SINGAPORE - China's foreign exchange reforms have made "significant
progress," though the impact will be seen over time, Beijing's central bank
governor told fellow financial leaders on Tuesday.
The remarks by the governor of the People's Bank of China, Zhou Xiaochuan,
came amid calls from other delegates to the annual meeting of the IMF and World
Bank for more action to ensure flexibility in currency rates.
"Significant progress has been made to improve the exchange regime to allow
greater flexibility," Zhou said of China's controls on its currency, the yuan,
which Beijing says are needed to protect its developing economy. "The impact of
these policies will be felt over time."
A US official meanwhile urged the International Monetary Fund, which seeks to
promote financial stability and provides loans to countries in crisis, to step
up its oversight of currency issues.
"The encouragement of appropriate exchange rate policies to facilitate
international trade and global growth remain the IMF's most fundamental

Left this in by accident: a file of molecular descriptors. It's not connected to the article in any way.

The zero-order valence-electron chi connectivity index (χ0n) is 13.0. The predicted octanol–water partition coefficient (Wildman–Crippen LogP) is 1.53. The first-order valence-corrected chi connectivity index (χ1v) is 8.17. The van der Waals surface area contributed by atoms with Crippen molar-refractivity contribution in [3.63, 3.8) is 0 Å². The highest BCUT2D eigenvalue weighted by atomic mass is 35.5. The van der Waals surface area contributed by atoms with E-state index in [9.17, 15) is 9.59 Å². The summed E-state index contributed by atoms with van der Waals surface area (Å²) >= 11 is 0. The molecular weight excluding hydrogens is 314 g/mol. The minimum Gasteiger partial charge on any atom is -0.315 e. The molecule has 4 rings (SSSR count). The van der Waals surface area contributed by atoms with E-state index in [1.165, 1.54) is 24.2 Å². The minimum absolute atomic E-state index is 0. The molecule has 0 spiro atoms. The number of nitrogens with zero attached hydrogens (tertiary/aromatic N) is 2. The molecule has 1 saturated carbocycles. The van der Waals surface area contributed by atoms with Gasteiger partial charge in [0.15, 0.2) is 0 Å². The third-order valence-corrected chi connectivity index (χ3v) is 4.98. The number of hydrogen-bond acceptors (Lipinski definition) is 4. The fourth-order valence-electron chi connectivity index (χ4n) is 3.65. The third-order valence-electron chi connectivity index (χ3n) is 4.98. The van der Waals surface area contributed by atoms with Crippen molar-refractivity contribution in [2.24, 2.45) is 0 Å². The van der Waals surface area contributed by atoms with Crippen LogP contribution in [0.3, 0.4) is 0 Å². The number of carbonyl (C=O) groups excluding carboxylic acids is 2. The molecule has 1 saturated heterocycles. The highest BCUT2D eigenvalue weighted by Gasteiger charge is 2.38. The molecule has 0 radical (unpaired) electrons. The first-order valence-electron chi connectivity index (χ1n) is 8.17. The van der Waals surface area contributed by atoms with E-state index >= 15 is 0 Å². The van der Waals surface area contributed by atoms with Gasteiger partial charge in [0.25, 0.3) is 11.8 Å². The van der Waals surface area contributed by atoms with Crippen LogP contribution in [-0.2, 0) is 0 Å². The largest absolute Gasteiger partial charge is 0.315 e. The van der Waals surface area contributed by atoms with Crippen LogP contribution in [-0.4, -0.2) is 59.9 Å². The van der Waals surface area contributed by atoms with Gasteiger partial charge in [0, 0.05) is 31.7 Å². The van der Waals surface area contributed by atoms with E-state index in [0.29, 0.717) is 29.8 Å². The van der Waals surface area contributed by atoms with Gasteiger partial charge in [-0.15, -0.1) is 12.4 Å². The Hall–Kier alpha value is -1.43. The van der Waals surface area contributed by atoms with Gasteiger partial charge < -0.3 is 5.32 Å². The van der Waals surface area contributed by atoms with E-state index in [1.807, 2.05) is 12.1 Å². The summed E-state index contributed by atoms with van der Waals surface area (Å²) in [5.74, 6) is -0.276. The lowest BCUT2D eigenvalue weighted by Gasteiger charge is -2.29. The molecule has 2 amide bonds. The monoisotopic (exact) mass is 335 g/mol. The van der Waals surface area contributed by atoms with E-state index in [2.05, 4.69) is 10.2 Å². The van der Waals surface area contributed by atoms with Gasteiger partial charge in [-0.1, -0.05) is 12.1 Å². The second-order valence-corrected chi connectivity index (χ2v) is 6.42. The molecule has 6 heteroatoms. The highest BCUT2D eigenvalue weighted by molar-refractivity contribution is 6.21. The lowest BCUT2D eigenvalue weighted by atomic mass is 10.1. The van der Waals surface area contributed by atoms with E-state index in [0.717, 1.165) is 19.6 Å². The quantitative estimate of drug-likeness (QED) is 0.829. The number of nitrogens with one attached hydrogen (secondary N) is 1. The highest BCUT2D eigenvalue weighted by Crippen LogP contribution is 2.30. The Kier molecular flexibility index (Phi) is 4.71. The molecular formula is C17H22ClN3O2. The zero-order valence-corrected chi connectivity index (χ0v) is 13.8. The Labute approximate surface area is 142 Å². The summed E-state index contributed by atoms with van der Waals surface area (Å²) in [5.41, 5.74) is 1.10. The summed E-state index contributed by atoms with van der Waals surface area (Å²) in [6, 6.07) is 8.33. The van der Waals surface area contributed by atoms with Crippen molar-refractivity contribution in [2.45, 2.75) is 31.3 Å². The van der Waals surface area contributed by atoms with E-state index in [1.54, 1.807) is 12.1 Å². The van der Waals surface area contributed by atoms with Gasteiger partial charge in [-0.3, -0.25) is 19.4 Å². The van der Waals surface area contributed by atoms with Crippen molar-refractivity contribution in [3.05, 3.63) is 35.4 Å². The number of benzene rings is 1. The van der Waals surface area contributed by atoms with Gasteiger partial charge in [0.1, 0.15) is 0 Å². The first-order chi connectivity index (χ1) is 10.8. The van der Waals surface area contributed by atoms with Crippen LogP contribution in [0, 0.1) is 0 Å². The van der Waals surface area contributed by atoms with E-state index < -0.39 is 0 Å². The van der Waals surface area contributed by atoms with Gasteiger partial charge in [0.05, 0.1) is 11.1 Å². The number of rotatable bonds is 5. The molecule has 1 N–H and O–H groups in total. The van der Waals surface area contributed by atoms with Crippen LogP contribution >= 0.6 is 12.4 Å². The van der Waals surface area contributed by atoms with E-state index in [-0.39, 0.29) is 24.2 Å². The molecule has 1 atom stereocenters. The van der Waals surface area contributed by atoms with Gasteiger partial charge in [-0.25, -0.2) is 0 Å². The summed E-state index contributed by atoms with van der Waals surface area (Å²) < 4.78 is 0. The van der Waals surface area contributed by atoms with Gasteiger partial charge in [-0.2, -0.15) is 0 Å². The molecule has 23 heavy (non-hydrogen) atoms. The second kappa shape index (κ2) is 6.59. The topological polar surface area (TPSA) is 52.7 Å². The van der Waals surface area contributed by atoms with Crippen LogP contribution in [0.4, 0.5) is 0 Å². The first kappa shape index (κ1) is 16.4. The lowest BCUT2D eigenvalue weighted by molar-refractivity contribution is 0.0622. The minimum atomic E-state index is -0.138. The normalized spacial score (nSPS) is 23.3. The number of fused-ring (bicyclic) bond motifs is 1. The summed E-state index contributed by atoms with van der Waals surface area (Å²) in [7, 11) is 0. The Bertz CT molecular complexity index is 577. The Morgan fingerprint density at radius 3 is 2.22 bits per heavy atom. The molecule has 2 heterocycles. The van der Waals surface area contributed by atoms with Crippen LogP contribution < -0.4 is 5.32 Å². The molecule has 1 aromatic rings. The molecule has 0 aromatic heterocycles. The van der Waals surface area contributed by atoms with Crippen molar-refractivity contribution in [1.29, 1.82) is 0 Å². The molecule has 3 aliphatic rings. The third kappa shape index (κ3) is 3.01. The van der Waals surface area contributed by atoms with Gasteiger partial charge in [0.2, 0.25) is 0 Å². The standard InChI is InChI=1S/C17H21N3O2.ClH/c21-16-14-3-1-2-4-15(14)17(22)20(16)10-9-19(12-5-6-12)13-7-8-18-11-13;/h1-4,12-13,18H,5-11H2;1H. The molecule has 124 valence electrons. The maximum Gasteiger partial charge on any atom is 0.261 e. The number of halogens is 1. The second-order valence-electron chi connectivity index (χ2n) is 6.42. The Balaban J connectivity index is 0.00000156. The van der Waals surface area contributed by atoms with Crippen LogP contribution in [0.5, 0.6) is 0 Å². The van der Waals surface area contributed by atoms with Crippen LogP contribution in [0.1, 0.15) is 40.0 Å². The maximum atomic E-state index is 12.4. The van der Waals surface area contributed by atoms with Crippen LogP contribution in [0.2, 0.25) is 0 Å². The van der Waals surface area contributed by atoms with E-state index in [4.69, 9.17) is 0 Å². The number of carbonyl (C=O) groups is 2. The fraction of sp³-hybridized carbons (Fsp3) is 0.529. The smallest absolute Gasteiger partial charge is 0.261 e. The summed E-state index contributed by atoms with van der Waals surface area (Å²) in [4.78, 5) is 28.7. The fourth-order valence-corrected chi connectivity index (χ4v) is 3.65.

responsibilities," said the US Treasury assistant secretary for international
affairs, Clay Lowery.
"This entails rigorous assessments of members' exchange-rate regimes," Lowery
said, warning that ceding that role would result in countries taking action
independently, "frankly to the detriment of us all," he said.
Lowry's comments came as US Treasury Secretary Henry Paulson arrived in China
for a visit expected to include talks on Washington's appeals for a stronger
IMF President Rodrigo de Rato acknowledged the calls for more surveillance
over currency issues.
"The responsibility of the IMF is very clear. We are, we have a mandate to
macroeconomic and financial stability," de Rato said, adding that "exchange
rates form part of that mandate."
But such discussions are not done in public, he said.
"At the same time, as it is known, the discussion of exchange rate
equilibrium positions is held in a discreet way because it is very sensitive
information sometimes," he said.